Casa Loma

Sometimes I feel like I’m in Casa Loma

Sung to the tune of Barcelona by D Kay & Epsilon which you can listen to whilst reading this post here.

Casa Loma can be found a short 10 minute walk from our new home in Toronto, making it our closest major tourist attraction. Since being here we have visited twice, once for the Christmas tree display back in December and again this week for a special preview for local residents of the Winter Wonderland event happening this family day weekend. We’ve also walked past it countless times so have a variety of photos.

Casa Loma
Casa Loma in the sunshine

The castle was built in 1911-1914 for Sir Henry Pellatt who wanted a house that no one could ignore. He certainly achieved his goal; it sits on top of one of Toronto’s few hills and definitely stands out against its surroundings. Sir Henry spent more than $3.5 million constructing and furnishing his home but sadly due to the some ‘business misfortunes’ and the rising cost of servants he had to move out just a few years later in 1923. The castle opened as a tourist attraction back in 1937 and is also now a popular wedding venue.

100 years of Christmas

We aren’t entirely sure why it was 100 years of Christmas, perhaps because it was 100 years since the castle was built? 10 different Christmas trees were dotted about, each representing a different decade. This made for some pretty interesting sites such as the Rubik’s Cube tree and dead tiger rug combination in Sir Henry’s suite.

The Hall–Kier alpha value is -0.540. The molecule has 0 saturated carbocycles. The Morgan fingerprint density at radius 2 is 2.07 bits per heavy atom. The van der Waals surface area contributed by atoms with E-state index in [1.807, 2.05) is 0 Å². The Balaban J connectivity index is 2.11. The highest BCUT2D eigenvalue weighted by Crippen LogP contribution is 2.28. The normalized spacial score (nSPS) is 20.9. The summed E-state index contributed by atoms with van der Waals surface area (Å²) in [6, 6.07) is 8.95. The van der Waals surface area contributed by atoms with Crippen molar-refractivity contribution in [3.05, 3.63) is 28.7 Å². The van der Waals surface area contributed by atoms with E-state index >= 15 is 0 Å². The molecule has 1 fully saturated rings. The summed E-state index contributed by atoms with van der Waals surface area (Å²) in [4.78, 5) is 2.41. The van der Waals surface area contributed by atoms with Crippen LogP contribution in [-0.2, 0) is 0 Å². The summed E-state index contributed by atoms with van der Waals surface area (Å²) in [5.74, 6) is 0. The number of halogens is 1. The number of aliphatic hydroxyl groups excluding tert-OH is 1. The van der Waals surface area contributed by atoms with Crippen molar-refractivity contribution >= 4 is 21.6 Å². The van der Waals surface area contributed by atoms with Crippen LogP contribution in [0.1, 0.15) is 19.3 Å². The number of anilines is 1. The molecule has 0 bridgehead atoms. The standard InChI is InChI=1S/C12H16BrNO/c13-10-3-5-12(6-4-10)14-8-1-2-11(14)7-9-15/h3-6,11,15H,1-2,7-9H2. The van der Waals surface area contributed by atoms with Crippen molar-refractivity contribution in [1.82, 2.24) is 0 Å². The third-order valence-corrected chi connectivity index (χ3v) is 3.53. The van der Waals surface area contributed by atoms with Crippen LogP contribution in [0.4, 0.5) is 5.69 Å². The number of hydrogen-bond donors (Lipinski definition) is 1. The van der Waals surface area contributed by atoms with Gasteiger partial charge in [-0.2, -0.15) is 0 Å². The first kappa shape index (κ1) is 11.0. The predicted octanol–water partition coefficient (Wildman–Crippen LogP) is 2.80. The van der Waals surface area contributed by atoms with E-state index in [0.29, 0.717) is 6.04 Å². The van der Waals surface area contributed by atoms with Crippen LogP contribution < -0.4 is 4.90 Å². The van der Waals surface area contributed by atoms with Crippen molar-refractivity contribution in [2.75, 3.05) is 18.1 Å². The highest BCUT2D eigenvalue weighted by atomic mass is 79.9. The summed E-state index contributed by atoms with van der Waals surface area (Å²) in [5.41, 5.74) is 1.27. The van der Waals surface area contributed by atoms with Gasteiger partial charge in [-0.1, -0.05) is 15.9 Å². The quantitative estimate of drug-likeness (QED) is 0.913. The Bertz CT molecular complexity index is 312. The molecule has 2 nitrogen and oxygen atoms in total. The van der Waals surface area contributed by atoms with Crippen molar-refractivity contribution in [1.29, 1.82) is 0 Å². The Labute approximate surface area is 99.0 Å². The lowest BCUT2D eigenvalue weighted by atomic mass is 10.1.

There were also a wide range of Christmas activities going on although sadly they were mostly geared towards children so no cookie decorating for us, but this did mean that all the kids were kept out of the way on the third floor.

Casa Loma
The entrance hall and conservatory, which hosted a snow queen ballet performance clearly influenced by Disney’s Frozen.
Inside Casa Loma
Just what every castle needs – a moose head and a tiger rug. The 1970s tree comes complete with Rubik’s Cubes, and the 1990s tree with Buzz Lightyear, Barbie, a skateboard and a Playstation

Tripadvisor suggested that we visited on a clear day to see great views of downtown Toronto from the castle’s tower, so of course this is what we did and it was definitely worth it.

Downtown Toronto
Downtown Toronto from the castle’s tower
Downtown Toronto from Casa Loma
They could do with cleaning the windows in the tower but our house is right behind that circled tower block. Said tower block also prevents us from seeing the CN Tower and Casa Loma from our balcony!
Casa Loma
Looking back at Casa Loma from the gardens. If you look close enough you will spot me posing.

You are free to explore the castle at your own pace using the self guided audio tour, which is great because you can just skip the boring bits. Like any good castle it also features a not-so-secret tunnel to take you across the road and into a carriage room, stables and potting shed. None of these were particularly exciting but there were a few old cars to look at which I’m sure certain members of Stewart’s family would find interesting (photos available upon request).

Winter Wonderland

As mentioned, our second trip inside was earlier this week when we went to see the light display. Given that this event took place in the gardens, in the evening and it was -14 outside we didn’t hang around long! We took a quick look at the pretty lights, briefly watched a man make a polar bear ice sculpture and checked out the view of downtown Toronto. Before heading back inside we sampled our first s’more (a biscuit sandwich with toasted marshmallows and chocolate), which was tasty despite the Mars bar being rock solid due to the cold. Stewart managed to take a few snaps before his hands went numb – I didn’t even dare take my gloves off!

Casa Loma Winter Wonderland
The Winter Wonderland light display complete with bunnies and a polar bear made out of ice

Emma

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